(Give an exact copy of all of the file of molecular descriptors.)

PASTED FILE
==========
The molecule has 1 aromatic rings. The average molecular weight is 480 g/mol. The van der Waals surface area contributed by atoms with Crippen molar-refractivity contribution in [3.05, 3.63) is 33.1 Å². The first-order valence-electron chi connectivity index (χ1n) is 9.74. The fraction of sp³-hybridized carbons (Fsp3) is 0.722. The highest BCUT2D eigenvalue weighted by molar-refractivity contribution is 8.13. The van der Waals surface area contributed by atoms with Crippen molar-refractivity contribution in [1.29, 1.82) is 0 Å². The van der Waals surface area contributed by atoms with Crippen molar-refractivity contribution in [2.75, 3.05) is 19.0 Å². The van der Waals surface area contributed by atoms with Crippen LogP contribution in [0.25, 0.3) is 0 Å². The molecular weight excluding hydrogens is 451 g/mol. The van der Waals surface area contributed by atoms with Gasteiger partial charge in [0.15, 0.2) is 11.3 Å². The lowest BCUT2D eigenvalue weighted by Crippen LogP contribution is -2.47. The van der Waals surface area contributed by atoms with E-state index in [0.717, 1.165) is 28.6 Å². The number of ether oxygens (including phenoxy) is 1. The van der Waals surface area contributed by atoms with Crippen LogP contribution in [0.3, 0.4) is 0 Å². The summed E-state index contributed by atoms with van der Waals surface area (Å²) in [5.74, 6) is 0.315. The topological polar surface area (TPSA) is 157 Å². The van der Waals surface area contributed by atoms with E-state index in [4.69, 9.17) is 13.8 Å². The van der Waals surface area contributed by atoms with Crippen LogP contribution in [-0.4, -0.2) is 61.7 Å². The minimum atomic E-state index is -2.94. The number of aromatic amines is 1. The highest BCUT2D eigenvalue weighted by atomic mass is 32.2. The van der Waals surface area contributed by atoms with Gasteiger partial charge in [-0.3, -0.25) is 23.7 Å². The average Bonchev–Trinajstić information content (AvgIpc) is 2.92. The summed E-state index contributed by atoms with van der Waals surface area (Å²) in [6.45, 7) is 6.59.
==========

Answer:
The molecule has 1 aromatic rings. The average molecular weight is 480 g/mol. The van der Waals surface area contributed by atoms with Crippen molar-refractivity contribution in [3.05, 3.63) is 33.1 Å². The first-order valence-electron chi connectivity index (χ1n) is 9.74. The fraction of sp³-hybridized carbons (Fsp3) is 0.722. The highest BCUT2D eigenvalue weighted by molar-refractivity contribution is 8.13. The van der Waals surface area contributed by atoms with Crippen molar-refractivity contribution in [1.29, 1.82) is 0 Å². The van der Waals surface area contributed by atoms with Crippen molar-refractivity contribution in [2.75, 3.05) is 19.0 Å². The van der Waals surface area contributed by atoms with Crippen LogP contribution in [0.25, 0.3) is 0 Å². The molecular weight excluding hydrogens is 451 g/mol. The van der Waals surface area contributed by atoms with Gasteiger partial charge in [0.15, 0.2) is 11.3 Å². The lowest BCUT2D eigenvalue weighted by Crippen LogP contribution is -2.47. The van der Waals surface area contributed by atoms with E-state index in [0.717, 1.165) is 28.6 Å². The number of ether oxygens (including phenoxy) is 1. The van der Waals surface area contributed by atoms with Crippen LogP contribution in [0.3, 0.4) is 0 Å². The summed E-state index contributed by atoms with van der Waals surface area (Å²) in [5.74, 6) is 0.315. The topological polar surface area (TPSA) is 157 Å². The van der Waals surface area contributed by atoms with E-state index in [4.69, 9.17) is 13.8 Å². The van der Waals surface area contributed by atoms with Crippen LogP contribution in [-0.4, -0.2) is 61.7 Å². The minimum atomic E-state index is -2.94. The number of aromatic amines is 1. The highest BCUT2D eigenvalue weighted by atomic mass is 32.2. The van der Waals surface area contributed by atoms with Gasteiger partial charge in [-0.3, -0.25) is 23.7 Å². The average Bonchev–Trinajstić information content (AvgIpc) is 2.92. The summed E-state index contributed by atoms with van der Waals surface area (Å²) in [6.45, 7) is 6.59.